And now back to 2008, where we get to read between the lines and realize that when the Daleks stole the planet Earth the last time we saw the Doctor, they unwittingly took with them a pissed off Sontaran who’d been grouchily repairing his ship since the destruction of General Staal’s fleet. This one’s called Commander Kaagh and he’s a fun, fun villain. Our son likes the Sontarans, but he’s been confusing them at first glance with the Judoon every time. I think that’s why they decided to give Sontarans blue armor in the modern age, but it apparently doesn’t help as much as a grownup might think.
Phil Ford’s story really feels like what I was talking about with Stargate earlier this week. They’ve got some woods, an old relay station, an alien and two speaking parts, and they made wonders from it. There really is a lot of running back and forth, but it’s done with lots of action, a baddie who couldn’t hit the broad side of a barn with his laser rifle, and one of Doctor Who‘s finest “thumped in the back of the neck” resolutions. Maybe Kaagh can’t shoot straight because the injury that left him that scar messed up his depth perception?
And so this is a farewell to the original SJA team. Actress Yasmin Paige decided to focus on her education, so this was Maria’s final story. I like the character who replaces her, but it always seems a shame that she left so soon since Maria was the original audience identification figure. But honestly, the program, which was good from the beginning, gets even better from here.
I just adore watching the way our son responds when friends or foes from the past resurface. Toward the end of part one of Phil Ford’s “The Lost Boy,” the baddies start unzipping their foreheads, revealing themselves to be Slitheen, and the kid bellowed “You have GOT to be kidding!” Then at the end of the adventure, K9 gets to come out of hiding for a contractually-obligated cameo and he shouted “Yay!” He also joined in with my laughter when he absolutely no idea why I was laughing. Maria explains to her dad that Slitheen are not a race, but a family of chancers, like Only Fools and Horses, but green. So I got a very good giggle and he fake-laughed atop me despite clearly not getting the joke.
Should I tell him that Only Fools and Horses is the same program that Jackie Tyler was referencing when she called Pete a “Del Boy” back in “Father’s Day”, and that it starred David Jason, who he knows as the wonderful Captain Fantastic in Do Not Adjust Your Set, which we watch together every couple of weeks? Probably not.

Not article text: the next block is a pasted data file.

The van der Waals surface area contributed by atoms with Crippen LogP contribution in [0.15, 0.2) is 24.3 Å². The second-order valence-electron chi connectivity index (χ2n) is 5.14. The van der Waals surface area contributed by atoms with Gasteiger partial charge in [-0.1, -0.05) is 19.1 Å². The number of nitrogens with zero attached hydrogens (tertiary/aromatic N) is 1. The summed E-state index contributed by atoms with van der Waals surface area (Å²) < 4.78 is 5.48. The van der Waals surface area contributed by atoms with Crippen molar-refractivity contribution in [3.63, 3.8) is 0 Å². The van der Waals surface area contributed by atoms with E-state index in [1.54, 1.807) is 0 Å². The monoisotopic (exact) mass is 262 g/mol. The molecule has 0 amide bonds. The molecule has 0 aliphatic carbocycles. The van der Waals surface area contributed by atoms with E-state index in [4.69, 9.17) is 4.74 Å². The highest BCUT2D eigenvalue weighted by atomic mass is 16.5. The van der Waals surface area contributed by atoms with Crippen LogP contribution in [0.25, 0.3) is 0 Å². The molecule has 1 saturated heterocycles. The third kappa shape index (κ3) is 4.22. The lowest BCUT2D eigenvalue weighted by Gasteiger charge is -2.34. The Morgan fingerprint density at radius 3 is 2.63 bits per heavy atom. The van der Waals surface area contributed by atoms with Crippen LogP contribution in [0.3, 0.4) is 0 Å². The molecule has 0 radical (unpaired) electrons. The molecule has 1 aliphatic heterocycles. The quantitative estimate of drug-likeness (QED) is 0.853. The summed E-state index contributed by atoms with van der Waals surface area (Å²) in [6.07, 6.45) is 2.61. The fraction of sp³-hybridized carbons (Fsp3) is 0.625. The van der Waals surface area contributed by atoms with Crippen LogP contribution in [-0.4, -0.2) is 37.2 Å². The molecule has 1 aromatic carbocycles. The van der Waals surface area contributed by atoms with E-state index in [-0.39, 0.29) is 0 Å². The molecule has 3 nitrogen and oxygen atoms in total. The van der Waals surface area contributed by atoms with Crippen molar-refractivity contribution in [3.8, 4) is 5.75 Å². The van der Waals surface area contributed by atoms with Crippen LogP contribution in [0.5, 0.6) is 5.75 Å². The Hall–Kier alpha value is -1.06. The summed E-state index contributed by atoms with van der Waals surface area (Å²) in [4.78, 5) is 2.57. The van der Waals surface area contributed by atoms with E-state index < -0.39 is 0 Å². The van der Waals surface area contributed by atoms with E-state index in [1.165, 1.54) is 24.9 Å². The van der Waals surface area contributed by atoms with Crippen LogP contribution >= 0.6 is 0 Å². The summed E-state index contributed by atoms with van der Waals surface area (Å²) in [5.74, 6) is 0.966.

Anyway, “The Lost Boy” is a fine season finale. It does what the Who world typically does in a finale: bring back an old baddie, pull the rug out from under us, threaten the unity of the heroes, threaten the planet, that sort of thing. It’s incredibly fun watching it all unfold, and realizing that the Slitheen cannot trust their mysterious, unseen ally. I especially like how Clyde proves that he’s more essential than anybody credits him, believably using his wits in a couple of key scenes. And while nobody’s heart is broken by the Slitheen returning to the shelf for a couple of years, I just can’t help myself. I really enjoy the big green farting chancers!
The Sarah Jane Adventures will return to our lineup in the summer, after we have watched series four of Doctor Who. Stay tuned!
Blindingly brilliant. Gareth Roberts’ “Whatever Happened to Sarah Jane?” introduces us to a fabulous villain called the Trickster. The entity fades in and out of history, causing chaos and creating alternate timelines. In his first gambit, he causes thirteen year-old Sarah Jane to switch places with a friend who died in 1964. It was Andrea Yates, played by Jane Asher, who gets forty more years of life, and the house across from Maria. One day, Sarah is just gone, Luke never existed, Clyde has no idea why Maria has his number, and Maria is the only person on Earth who knows that this party-loving artist across the road is in the wrong time.
Graeme Harper directed this one. I’ve praised him several times in this blog and this is among his finest hours. The tension is unbelievable and everybody’s performances are just amazing. I’ve never said much about Joseph Millson, who plays Alan, Maria’s dad, because there’s not always room in this little blog, but he’s on fire this time. He spends part one afraid that something’s wrong with his daughter because she insists in this story about Sarah Jane, and then once Maria vanishes and only he can remember her, he’s cold fury. And I love how the soundtrack plays with our emotions with snatches of the Kinks and Sandie Shaw. There is not a better choice in all of music for this story’s tale of memory and inspiration than “Always Something There to Remind Me,” so somebody thank Bachrach and David for writing it, would you?
The kid loved it, and was about to explode with excitement in the end, although he was quick to qualify that the Slitheen story is his favorite. I correctly guessed that he would really hate the Trickster, which is a shame, because he’s going to have to put up with him a few more times. I can’t wait.
Last time, I said that The Sarah Jane Adventures never fell on its face like Doctor Who occasionally does. That said, “Warriors of Kudlak” is certainly the program’s weakest story, but it’s still very fun and is guaranteed to have eight year-olds thrilled. It’s the one where an ugly space alien is abducting teenagers who score really high in a Laser Tag game. The premise is ridiculous and the resolution is unbelievable, but it’s done with spirit and wit and a sense of fun, embracing the silliness in a way that keeps kids engaged. Ours absolutely loved this one. He’s only played laser tag a couple of times, but of course he loves it and was really looking forward to this story. Hopefully once this virus horror is over we can take him to Splitz Alley for another round.